Quercetin was the predominant flavonol in bog whortleberry (Vaccinium uliginosum) (158 mg/kg) and bilberry (17–30 mg/kg) [8]. In black currant cultivars, myricetin was the main flavonol (89–203 mg/kg), followed by quercetin (70–122 mg/kg) and kaempferol (9–23 mg/kg). Moreover, blackberries contained a flavonol profile complex with the presence of nine quercetin and three kaempferol derivatives, as well as two acylated quercetin-derived compounds [37]. Furthermore, catechin, epicatechin, and epigallocatechin gallate are the most prevalent flavan-3-ols in berries (Figure 1) [31,38]. Sea buckthorn leaves have been found to be the main source of gallocatechin and epicatechin. Flavonols and flavan-3-ols exert strong antioxidant protection and health benefits, and the abundance of these compounds in different berries suggests their contributions as promising cardioprotective, neuroprotective, anti-inflammatory, and anticarcinogenic foods [39].

2.1.2. Ellagitannins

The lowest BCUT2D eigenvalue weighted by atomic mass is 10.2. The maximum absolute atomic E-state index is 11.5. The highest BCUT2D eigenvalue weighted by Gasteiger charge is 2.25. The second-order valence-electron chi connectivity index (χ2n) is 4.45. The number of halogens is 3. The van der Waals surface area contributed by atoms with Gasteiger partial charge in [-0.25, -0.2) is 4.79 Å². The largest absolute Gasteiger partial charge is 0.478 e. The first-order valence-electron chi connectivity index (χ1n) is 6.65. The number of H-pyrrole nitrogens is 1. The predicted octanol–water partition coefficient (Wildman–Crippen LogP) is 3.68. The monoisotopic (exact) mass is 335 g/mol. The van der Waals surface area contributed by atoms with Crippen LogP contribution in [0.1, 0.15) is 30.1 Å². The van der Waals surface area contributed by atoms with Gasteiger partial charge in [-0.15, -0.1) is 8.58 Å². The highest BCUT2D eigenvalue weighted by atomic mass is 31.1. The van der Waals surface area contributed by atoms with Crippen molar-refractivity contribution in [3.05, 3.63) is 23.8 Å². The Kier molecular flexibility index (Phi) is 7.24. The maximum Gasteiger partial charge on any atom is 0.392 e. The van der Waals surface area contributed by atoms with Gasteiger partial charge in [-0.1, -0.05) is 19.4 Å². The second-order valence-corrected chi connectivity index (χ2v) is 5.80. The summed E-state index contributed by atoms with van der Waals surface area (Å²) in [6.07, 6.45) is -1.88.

Ellagitannins are hydrolyzable tannins that are widely distributed in berry plants, especially cloudberry (315.1 mg/100 g of fw), red raspberry (297.3 mg/100 g of fw), strawberry (77.1 mg/100 g of fw), and sea buckthorn (1 mg/100 g of fw), in which they are considered the main active compounds [6]. Since ellagitannins occur in various structures, they can be present as monomers, oligomers, or complex polymers. Several ellagitannin monomers, dimers, trimers, and tetramers have been identified in blackberries, but most are found only in seed tissue [40,41,42]. Red raspberries contain a high concentration of ellagitannins (300 mg/kg), mainly in the form of sanguiin H-6 and lambertianin C, which are responsible for most of the health benefits [39,42]. Ellagitanins also were identified in the highest amount in pomegranates (Punica granatum L.). The fruits include gallagic acid, an analog of ellagic acid (the major breakdown products of ellagitannins), based on four gallic acid residues, and punicalin, the major predominant monomeric ellagitannin in which l gallagic acid is bound to glucose [42,43]. The high-performance liquid chromatography–electrospray ionization–mass spectrometry and matrix-assisted laser desorption/ionization-time-of-flight mass spectrometry (MALDI-TOF-MS) identified large and diverse ellagitannins in berries, including isomeric forms of pedunculagin, castalagin/vescalagin, galloyl-HHDP glucose, lambertianin C, lambertianin D, galloyl-bis-HHDP glucose, sanguiin H-6/lambertianin A, and sanguiin H-10 [44]. Proanthocyanidins, also called condensed tannins, are dimers, oligomers, and polymers of catechins. Many berries, in particular cranberries, contain proanthocyanidins with an A-type bond [45].